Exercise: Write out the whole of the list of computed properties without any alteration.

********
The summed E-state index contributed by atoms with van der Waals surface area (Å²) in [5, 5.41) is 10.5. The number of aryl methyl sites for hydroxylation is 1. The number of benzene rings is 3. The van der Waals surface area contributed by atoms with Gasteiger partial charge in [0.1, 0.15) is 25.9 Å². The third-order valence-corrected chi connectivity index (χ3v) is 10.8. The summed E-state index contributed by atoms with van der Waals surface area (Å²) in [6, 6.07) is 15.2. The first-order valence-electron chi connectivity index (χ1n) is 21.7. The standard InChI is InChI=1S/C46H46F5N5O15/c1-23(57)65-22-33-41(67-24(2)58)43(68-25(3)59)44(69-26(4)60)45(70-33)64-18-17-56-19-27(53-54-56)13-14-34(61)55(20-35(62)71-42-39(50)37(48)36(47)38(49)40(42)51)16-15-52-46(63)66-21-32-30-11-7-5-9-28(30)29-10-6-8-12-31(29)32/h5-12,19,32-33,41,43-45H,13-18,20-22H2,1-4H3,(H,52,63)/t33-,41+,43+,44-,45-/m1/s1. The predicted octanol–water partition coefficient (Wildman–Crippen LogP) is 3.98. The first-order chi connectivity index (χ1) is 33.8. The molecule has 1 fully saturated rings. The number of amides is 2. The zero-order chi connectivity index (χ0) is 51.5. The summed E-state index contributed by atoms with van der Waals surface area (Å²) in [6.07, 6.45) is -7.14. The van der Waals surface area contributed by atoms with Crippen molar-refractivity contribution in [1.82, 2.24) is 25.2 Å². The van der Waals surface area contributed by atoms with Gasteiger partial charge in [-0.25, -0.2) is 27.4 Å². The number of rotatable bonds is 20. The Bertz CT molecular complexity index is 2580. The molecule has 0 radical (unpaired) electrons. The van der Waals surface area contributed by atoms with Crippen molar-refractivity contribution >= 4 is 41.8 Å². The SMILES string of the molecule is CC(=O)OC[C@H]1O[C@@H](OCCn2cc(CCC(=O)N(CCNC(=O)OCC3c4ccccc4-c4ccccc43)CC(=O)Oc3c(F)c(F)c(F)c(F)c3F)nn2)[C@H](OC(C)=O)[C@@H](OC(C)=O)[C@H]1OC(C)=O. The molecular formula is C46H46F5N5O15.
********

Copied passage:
The summed E-state index contributed by atoms with van der Waals surface area (Å²) in [5, 5.41) is 10.5. The number of aryl methyl sites for hydroxylation is 1. The number of benzene rings is 3. The van der Waals surface area contributed by atoms with Gasteiger partial charge in [0.1, 0.15) is 25.9 Å². The third-order valence-corrected chi connectivity index (χ3v) is 10.8. The summed E-state index contributed by atoms with van der Waals surface area (Å²) in [6, 6.07) is 15.2. The first-order valence-electron chi connectivity index (χ1n) is 21.7. The standard InChI is InChI=1S/C46H46F5N5O15/c1-23(57)65-22-33-41(67-24(2)58)43(68-25(3)59)44(69-26(4)60)45(70-33)64-18-17-56-19-27(53-54-56)13-14-34(61)55(20-35(62)71-42-39(50)37(48)36(47)38(49)40(42)51)16-15-52-46(63)66-21-32-30-11-7-5-9-28(30)29-10-6-8-12-31(29)32/h5-12,19,32-33,41,43-45H,13-18,20-22H2,1-4H3,(H,52,63)/t33-,41+,43+,44-,45-/m1/s1. The predicted octanol–water partition coefficient (Wildman–Crippen LogP) is 3.98. The first-order chi connectivity index (χ1) is 33.8. The molecule has 1 fully saturated rings. The number of amides is 2. The zero-order chi connectivity index (χ0) is 51.5. The summed E-state index contributed by atoms with van der Waals surface area (Å²) in [6.07, 6.45) is -7.14. The van der Waals surface area contributed by atoms with Crippen molar-refractivity contribution in [1.82, 2.24) is 25.2 Å². The van der Waals surface area contributed by atoms with Gasteiger partial charge in [-0.25, -0.2) is 27.4 Å². The number of rotatable bonds is 20. The Bertz CT molecular complexity index is 2580. The molecule has 0 radical (unpaired) electrons. The van der Waals surface area contributed by atoms with Crippen molar-refractivity contribution >= 4 is 41.8 Å². The SMILES string of the molecule is CC(=O)OC[C@H]1O[C@@H](OCCn2cc(CCC(=O)N(CCNC(=O)OCC3c4ccccc4-c4ccccc43)CC(=O)Oc3c(F)c(F)c(F)c(F)c3F)nn2)[C@H](OC(C)=O)[C@@H](OC(C)=O)[C@H]1OC(C)=O. The molecular formula is C46H46F5N5O15.